“She doesn’t care about what others think of her, and that has taught me that it’s okay to truly be myself,” senior Gabriela Lopez said.

 

“She’s a great teacher because she is very dedicated to her job,” sophomore Frankie Murillo said. “She’s the best and I’ll miss her.”

 

“Ms. Nelson helped my life,” sophomore Abby Chaves said. “ I told her personal information and she helped me get the help I needed. Now, I’m a better person than I was before and it’s thanks to her.”

 

“I understand every lesson she teaches because everything is easy to remember and I know I can use what she teaches throughout my life,” freshman Alejandra Valerio said.

 

Due to the amount of positive impressions left in the lives of many during the course of her 37 years of teaching, it was no surprise that she won this year’s 2011-2012 Kiwanis Teacher of the Year.

After being surprised that her classroom was decorated by members of the Kiwanis Club, she walked outside to be faced with yet another shock.

 

“I walked out and it was the most awesome thing ever,” Nelson said. “All of the teachers in the Z- buildings had walked their students outside and when they saw me, they all started applauding. I had my very own Mister Holland Opus moment.”

 

The surprises did not end there. Afterschool on Thursday, June 7 at the staff faculty meeting held by Principal Tom Houts, there was a surprise “Nelson Roast” hosted by Government teacher Reggie Jones.

 

It began as a normal faculty meeting with Houts going over certain instruction on teacher summer checkouts. He then gave a shout-out to two Regional Occupational Program teachers for their hard work and dedication. Then, he handed over the microphone to Denise Santa Cruz. She shared several things concerning Ms. Nelson like the first time they met, and the impression she gives many. Then she concluded with, “We are going to treat her like a queen!”

 

After this, Jones came on stage and was about to begin roasting when counselor Monica Miller went on stage, cut him off and walked over to Ms. Nelson. There she acted out a joke and stated that now she was to be number one since Nelson was retiring. She even had a bright yellow shirt illustrating this. It was all part of the show.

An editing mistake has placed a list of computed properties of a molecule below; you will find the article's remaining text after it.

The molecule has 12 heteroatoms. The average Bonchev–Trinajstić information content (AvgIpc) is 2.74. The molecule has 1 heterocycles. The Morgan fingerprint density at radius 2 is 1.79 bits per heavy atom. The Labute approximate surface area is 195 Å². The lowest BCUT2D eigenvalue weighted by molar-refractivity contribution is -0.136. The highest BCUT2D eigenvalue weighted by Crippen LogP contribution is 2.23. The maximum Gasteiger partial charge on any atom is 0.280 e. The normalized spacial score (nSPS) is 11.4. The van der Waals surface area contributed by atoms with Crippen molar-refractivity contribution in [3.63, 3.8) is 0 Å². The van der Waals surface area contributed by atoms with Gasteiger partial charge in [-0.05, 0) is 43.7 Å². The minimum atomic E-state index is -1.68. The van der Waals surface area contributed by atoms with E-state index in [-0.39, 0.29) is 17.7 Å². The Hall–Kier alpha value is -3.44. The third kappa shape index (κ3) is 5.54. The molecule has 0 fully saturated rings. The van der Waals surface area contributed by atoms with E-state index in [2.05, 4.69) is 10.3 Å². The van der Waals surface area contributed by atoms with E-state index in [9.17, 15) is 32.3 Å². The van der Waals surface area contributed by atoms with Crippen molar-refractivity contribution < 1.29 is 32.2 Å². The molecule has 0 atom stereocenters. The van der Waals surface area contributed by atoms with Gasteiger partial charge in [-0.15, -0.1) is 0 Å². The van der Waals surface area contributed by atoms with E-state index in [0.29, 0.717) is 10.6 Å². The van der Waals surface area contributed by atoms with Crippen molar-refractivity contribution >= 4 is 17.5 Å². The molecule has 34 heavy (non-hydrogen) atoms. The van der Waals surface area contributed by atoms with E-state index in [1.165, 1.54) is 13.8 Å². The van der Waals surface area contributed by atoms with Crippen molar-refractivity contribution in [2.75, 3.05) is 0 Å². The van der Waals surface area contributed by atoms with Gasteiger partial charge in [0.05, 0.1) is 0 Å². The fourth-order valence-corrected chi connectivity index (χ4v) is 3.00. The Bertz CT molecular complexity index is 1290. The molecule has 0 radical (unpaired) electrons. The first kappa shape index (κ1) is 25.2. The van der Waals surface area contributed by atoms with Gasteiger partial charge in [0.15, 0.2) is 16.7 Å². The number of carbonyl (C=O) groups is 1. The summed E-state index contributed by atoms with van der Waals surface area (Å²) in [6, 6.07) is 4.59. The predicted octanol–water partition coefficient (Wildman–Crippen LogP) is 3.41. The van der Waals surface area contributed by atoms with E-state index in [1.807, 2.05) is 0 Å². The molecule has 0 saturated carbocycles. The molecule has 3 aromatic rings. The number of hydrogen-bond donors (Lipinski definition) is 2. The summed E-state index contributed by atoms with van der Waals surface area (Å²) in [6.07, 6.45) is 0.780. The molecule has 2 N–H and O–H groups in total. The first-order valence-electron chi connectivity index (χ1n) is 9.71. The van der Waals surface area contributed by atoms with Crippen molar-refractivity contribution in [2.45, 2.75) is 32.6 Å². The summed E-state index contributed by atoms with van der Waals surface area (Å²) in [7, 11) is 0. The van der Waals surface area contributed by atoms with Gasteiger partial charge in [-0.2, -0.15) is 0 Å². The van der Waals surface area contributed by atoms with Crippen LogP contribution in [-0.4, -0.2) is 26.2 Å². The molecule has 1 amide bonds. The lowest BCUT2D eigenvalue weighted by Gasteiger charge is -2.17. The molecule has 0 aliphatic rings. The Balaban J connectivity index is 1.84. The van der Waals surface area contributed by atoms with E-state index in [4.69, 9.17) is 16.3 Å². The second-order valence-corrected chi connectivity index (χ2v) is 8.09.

Then, Jones really began. Many jokes were said about her teaching and shopping habits. Apparently, Ms. Nelson loves Nordstrom and has a huge walk in closet; everyone knows she loves shopping.

 

“I remember a student walking up to me and saying Ms. Nelson has three faces,” Mr. Jones began. “One look is a frustrated look, the second is the ‘I-can’t-believe-you’re-that-dumb’ face’.

“And when I asked the student about the third face he said, ‘I don’t know because anyone that has gotten that face has never came back’.”

 

After several other jokes, the event concluded with a slideshow consisting of an array of photos of Ms. Nelson during her teaching career. There were also clips of her ex-students wishing her a happy retirement and thanking her for everything she had done for them.”

 

Once the slide show ended, Ms. Nelson got up from her seat and gave a speech.

 

“It has been wonderful,” Nelson said. “This job has been a part of me for so long. I loved every moment of it, and it has been my life. Thank you to everyone for supporting me. This was the greatest thing ever. I definitely feel the love and support of my staff.”

 

For the final time, Houts got a hold of the microphone once more and concluded with:

 

“Nancy, enjoy retirement and the rest of your life. We will miss you.”

 

Thirty-seven years of dedication and time in anything can seem like a very long time; nevertheless, for Ms. Nelson it came and left quickly. She advises that students follow her motto, “love what you do”, and that they will be successful in anything they do. It was because of this motto that Ms. Nelson was able to influence the lives of many. As the 2011-2012 school year comes to an end, it will mark the beginning of a new chapter in her life—retirement.